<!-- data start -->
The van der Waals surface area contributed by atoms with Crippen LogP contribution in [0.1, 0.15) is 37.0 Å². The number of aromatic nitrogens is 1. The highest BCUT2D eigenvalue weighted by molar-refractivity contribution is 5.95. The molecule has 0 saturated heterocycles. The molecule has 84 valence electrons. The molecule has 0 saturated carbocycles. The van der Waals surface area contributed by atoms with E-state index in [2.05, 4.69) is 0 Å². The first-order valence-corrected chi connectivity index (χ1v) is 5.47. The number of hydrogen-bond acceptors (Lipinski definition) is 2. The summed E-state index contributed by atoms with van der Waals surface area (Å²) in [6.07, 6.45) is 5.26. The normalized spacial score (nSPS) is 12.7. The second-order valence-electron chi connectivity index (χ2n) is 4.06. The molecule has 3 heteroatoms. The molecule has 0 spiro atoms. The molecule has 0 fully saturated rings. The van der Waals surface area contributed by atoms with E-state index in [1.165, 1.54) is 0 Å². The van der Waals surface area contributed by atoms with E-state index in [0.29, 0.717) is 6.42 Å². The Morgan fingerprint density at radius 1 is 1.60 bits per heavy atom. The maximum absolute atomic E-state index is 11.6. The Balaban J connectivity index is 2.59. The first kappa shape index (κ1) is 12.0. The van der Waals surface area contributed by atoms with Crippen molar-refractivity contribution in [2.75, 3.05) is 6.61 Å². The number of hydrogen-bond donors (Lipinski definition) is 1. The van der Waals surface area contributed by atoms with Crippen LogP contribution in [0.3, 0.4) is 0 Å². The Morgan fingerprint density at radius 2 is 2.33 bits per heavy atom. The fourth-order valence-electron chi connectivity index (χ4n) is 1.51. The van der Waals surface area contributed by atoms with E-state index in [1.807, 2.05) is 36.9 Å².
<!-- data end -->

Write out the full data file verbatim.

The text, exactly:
The van der Waals surface area contributed by atoms with Crippen LogP contribution in [0.1, 0.15) is 37.0 Å². The number of aromatic nitrogens is 1. The highest BCUT2D eigenvalue weighted by molar-refractivity contribution is 5.95. The molecule has 0 saturated heterocycles. The molecule has 84 valence electrons. The molecule has 0 saturated carbocycles. The van der Waals surface area contributed by atoms with E-state index in [2.05, 4.69) is 0 Å². The first-order valence-corrected chi connectivity index (χ1v) is 5.47. The number of hydrogen-bond acceptors (Lipinski definition) is 2. The summed E-state index contributed by atoms with van der Waals surface area (Å²) in [6.07, 6.45) is 5.26. The normalized spacial score (nSPS) is 12.7. The second-order valence-electron chi connectivity index (χ2n) is 4.06. The molecule has 3 heteroatoms. The molecule has 0 spiro atoms. The molecule has 0 fully saturated rings. The van der Waals surface area contributed by atoms with E-state index in [1.165, 1.54) is 0 Å². The van der Waals surface area contributed by atoms with E-state index in [0.29, 0.717) is 6.42 Å². The Morgan fingerprint density at radius 1 is 1.60 bits per heavy atom. The maximum absolute atomic E-state index is 11.6. The Balaban J connectivity index is 2.59. The first kappa shape index (κ1) is 12.0. The van der Waals surface area contributed by atoms with Crippen molar-refractivity contribution in [2.75, 3.05) is 6.61 Å². The number of hydrogen-bond donors (Lipinski definition) is 1. The van der Waals surface area contributed by atoms with Crippen LogP contribution in [0.3, 0.4) is 0 Å². The Morgan fingerprint density at radius 2 is 2.33 bits per heavy atom. The fourth-order valence-electron chi connectivity index (χ4n) is 1.51. The van der Waals surface area contributed by atoms with E-state index in [1.807, 2.05) is 36.9 Å².